Values Reflection
Project description: A breif reflection and exploration of a value of mine
    This weekend, I found myself on top of a 50-foot sandstone cliff face in the heart of the Red River Gorge. It was not the highest climb I have done, as I ascended a 100-foot shortly after, but it was the most important climb I did this weekend. This is because it was the first wall I have ever lead climbed. Prior to this ascent, I had only top-roped up the wall with a rope placed by another climber. This time, I was that climber. As I ascended the route, I placed my own safety gear until I reached the top and passed the rope through anchors for other climbers in my group to top-rope. Leading a climb is considered one of the most high-risk aspects of climbing and can certainly be one of the most nerve-wracking.
    Since I started climbing, I have been fascinated with the art of outdoor climbing. My curiosity has a tendency of taking me over. I began climbing in a gym where ropes magically descend from the top of the artificial wall to ensure constant protection from falls. The gym was always plastered with photos and posters of the employees climbing routes outside. It was these photos that sparked my interest in outdoor climbing. My brain would rush with questions about how they ascended the wall, how they put in safety gear, how they got down safely. My curiosity led me through an adventure, not only a physical adventure of climbing, but also a metaphysical exploration. I set down a path of learning; learning how to physically climb and belay but also how to deal mentally with a constant stress of falling and stressing yourself out. This mental aspect is equally, if not more, valuable than the physical aspect because this ability to keep a cool and level head is something that is applicable far beyond rock climbing.
    My curiosity served as a catalyst for adventure and learning far beyond what I was expecting to get in to. This exploration came to a head with that 50-foot ascent. My curiosity led me not only on an obvious path of learning new techniques in climbing, but also new techniques mentally. On the ascent, when I was 20-feet from an anchor and had the risk of taking a large fall, I was forced to take on a new path of thinking, one where I did not allow for a possibility of messing up or allowing my mind to wonder. I can apply this way of thinking to many facets of my every day life. This is why I hold my curiosity so dear. It is what allows me to learn and discover new things, to follow adventures and experience things that others may not.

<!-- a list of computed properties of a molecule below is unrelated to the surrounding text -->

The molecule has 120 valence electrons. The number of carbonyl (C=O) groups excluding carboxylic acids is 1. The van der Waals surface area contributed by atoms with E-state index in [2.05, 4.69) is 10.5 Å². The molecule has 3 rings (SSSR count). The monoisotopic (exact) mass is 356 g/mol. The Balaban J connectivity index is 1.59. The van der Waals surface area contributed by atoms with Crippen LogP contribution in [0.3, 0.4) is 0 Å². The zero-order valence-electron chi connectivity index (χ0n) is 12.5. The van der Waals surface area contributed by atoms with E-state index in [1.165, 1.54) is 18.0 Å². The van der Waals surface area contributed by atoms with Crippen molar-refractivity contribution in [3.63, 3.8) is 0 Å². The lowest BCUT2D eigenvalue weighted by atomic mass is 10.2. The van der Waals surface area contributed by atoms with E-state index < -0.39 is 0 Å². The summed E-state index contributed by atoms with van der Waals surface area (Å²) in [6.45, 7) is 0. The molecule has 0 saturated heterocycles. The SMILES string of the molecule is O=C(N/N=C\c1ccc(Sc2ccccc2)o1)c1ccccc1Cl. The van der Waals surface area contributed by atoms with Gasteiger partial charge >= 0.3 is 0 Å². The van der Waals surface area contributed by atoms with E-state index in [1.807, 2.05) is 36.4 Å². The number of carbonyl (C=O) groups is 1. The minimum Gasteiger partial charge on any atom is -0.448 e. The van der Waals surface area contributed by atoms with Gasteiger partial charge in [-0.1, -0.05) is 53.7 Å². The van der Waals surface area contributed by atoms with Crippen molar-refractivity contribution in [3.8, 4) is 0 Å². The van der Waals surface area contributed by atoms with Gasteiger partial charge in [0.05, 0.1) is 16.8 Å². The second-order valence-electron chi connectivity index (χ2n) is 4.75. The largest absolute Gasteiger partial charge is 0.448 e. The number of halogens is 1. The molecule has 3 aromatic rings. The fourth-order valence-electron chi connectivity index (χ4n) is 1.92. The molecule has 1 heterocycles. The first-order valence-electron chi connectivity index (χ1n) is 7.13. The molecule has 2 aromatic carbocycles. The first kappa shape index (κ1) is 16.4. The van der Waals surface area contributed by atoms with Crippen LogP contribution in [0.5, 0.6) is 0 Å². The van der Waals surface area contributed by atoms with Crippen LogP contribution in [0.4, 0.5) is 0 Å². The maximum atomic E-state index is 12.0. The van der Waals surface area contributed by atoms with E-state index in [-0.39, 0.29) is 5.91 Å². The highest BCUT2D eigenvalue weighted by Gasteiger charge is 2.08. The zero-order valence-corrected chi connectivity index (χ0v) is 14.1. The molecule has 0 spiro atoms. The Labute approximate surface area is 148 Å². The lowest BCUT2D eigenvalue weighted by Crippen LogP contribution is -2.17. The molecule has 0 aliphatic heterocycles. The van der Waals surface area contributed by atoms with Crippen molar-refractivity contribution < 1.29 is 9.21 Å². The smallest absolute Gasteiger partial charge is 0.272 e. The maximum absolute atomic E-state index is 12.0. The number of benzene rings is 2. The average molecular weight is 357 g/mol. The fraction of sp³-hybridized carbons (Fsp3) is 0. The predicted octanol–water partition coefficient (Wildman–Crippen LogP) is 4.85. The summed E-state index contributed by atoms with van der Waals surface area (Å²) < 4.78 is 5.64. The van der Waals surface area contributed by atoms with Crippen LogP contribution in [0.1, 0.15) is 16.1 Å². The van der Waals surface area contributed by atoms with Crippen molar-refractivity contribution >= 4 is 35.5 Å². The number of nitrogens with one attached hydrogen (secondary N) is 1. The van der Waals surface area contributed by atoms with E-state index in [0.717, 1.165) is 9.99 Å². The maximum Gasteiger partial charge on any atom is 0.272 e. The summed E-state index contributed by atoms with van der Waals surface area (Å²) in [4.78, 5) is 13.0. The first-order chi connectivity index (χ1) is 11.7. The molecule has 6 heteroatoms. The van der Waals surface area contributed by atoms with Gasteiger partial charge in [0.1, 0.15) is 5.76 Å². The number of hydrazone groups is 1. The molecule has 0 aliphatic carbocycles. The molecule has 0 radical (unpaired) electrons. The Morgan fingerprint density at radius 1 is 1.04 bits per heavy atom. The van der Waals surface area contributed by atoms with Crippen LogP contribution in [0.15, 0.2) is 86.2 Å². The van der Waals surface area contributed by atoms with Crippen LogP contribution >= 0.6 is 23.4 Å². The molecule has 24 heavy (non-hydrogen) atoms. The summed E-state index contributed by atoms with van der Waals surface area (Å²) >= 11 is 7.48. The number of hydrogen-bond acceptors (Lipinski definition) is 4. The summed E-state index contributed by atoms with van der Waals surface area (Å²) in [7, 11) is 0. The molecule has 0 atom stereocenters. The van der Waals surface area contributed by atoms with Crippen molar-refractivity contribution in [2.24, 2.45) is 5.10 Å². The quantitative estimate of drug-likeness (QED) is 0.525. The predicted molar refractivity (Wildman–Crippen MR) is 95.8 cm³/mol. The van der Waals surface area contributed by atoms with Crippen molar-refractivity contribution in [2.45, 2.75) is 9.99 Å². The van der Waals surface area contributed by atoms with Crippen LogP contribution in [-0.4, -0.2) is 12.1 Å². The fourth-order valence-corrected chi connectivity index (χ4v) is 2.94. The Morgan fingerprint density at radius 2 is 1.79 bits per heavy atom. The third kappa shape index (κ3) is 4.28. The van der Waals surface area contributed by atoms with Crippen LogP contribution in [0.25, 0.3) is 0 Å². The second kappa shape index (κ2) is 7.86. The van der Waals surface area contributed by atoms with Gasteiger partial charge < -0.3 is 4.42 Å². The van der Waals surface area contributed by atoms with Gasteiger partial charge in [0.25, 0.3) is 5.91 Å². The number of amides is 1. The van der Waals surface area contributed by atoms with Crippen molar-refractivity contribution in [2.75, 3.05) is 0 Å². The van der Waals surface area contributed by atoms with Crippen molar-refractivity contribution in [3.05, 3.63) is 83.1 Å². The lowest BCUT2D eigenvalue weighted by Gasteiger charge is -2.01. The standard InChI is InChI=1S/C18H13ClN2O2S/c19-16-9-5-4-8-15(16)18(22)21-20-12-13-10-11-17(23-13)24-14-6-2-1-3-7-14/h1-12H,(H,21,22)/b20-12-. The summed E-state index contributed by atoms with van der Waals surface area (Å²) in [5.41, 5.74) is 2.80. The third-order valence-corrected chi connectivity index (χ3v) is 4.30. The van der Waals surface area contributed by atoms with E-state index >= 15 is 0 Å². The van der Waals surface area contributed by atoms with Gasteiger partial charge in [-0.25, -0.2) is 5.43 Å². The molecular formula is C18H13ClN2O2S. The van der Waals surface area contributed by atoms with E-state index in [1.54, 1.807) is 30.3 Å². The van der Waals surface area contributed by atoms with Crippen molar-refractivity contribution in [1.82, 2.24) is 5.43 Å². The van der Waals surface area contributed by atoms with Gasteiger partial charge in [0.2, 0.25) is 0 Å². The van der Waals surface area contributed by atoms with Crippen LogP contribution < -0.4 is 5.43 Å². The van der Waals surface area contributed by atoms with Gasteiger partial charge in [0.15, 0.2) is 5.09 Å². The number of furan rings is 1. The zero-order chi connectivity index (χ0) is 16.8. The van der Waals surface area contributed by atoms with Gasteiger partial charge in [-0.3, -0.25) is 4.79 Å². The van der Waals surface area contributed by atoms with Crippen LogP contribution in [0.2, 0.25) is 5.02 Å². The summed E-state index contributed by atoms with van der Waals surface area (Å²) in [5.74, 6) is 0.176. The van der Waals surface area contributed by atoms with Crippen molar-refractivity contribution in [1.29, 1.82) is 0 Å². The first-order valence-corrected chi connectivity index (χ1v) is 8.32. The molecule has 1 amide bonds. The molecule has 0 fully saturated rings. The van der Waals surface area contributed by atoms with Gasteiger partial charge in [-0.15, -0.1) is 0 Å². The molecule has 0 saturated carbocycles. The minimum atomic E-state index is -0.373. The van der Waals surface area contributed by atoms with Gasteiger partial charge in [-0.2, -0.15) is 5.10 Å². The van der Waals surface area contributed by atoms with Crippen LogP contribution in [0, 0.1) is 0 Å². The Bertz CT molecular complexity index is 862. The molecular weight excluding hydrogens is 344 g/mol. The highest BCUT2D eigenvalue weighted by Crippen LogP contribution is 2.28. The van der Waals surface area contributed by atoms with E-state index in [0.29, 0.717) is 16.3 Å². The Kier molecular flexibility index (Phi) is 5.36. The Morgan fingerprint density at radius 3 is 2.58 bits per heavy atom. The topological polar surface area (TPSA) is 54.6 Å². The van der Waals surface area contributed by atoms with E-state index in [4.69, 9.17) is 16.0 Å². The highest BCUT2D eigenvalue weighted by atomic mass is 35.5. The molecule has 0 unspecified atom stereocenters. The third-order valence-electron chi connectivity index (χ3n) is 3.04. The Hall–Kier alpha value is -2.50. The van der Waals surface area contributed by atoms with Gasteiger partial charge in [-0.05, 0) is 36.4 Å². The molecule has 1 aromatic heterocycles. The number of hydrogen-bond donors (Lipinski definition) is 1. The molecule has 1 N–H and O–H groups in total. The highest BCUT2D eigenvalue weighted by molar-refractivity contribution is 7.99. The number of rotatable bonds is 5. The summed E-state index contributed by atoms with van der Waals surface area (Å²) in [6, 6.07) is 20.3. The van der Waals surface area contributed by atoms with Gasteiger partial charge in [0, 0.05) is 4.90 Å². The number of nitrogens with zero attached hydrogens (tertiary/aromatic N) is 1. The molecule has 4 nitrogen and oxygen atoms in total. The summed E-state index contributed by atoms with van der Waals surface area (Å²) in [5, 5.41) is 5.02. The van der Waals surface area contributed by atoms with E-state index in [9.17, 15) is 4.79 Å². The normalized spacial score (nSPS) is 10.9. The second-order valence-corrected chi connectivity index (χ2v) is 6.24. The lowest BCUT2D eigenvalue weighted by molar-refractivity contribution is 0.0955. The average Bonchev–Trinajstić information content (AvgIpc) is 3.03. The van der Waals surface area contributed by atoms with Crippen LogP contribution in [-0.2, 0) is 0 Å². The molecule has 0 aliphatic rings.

Passion Reflection
Project description: A breif reflection and exploration of a passion of mine
     Sense fifth grade I have been relentlessly pursuing guitar playing as a strong passion of mine. I play anything from folk to blues to funk to rock. What I enjoy the most is improvisation, making music on the fly. Something about the spontaneity is really appealing to me. I enjoy always being in the moment of the music. To date I have been playing for eight years. Guitar has lead to the discovery of other facets of music from composing recording and preforming. I have explored orchestral composing, studied music theory and voice. Playing guitar has grown into a integral part of my personality that I will continue to explore.